Maybe Leave No Trace should include microplastics!

 Good call BigRed,

I've been watching this post for a few days and had a dozen articles pulled up so that I could go thru them so as to post a few on the very subject and concerns that you brought up in your post.  It's so very amazing that we, as humans refuse to look at all sides of the issues and would just rather feel good about recycling old plastics in to new uses and then start patting ourselves on the back with out looking at the totality of our actions.  Personally I only buy natural fibers anymore and hand wash all my polar fleece products.  Polar fleece products do not need the intense agitation it takes to clean most natural fiber products that washing machines produce.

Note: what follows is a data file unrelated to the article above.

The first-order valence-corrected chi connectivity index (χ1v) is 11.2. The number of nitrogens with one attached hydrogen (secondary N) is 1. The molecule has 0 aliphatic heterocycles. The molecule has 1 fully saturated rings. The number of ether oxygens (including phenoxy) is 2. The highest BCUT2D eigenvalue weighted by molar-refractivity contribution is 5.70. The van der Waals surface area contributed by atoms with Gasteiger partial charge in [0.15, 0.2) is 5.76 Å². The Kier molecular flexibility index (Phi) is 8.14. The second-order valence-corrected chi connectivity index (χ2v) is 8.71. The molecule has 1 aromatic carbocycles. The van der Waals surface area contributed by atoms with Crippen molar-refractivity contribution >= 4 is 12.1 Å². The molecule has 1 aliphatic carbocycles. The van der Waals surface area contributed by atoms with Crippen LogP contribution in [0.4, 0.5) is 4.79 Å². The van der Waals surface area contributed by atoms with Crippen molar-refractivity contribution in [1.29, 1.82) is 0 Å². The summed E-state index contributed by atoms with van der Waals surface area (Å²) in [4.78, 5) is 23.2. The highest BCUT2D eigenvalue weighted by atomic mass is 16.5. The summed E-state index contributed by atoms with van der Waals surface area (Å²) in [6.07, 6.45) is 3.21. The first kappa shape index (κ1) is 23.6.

https://response.restoration.noaa.gov/about/media/are-your-clothes-shedding-plastic-ocean.html

https://www.theguardian.com/environment/2016/jun/20/microfibers-plastic-pollution-oceans-patagonia-synthetic-clothes-microbeads

https://www.outsideonline.com/1998166/plastics

Agreed, "Leave as little trace as possible" should start at home.

 

11:56 p.m. on February 21, 2019 (EST)
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Damn. So, from an environmental standpoint, we would have been better off throwing the empty plastic bottles into the ocean rather than recycling them into clothes that we launder the regular way? Ignorance is was bliss...

December 8, 2019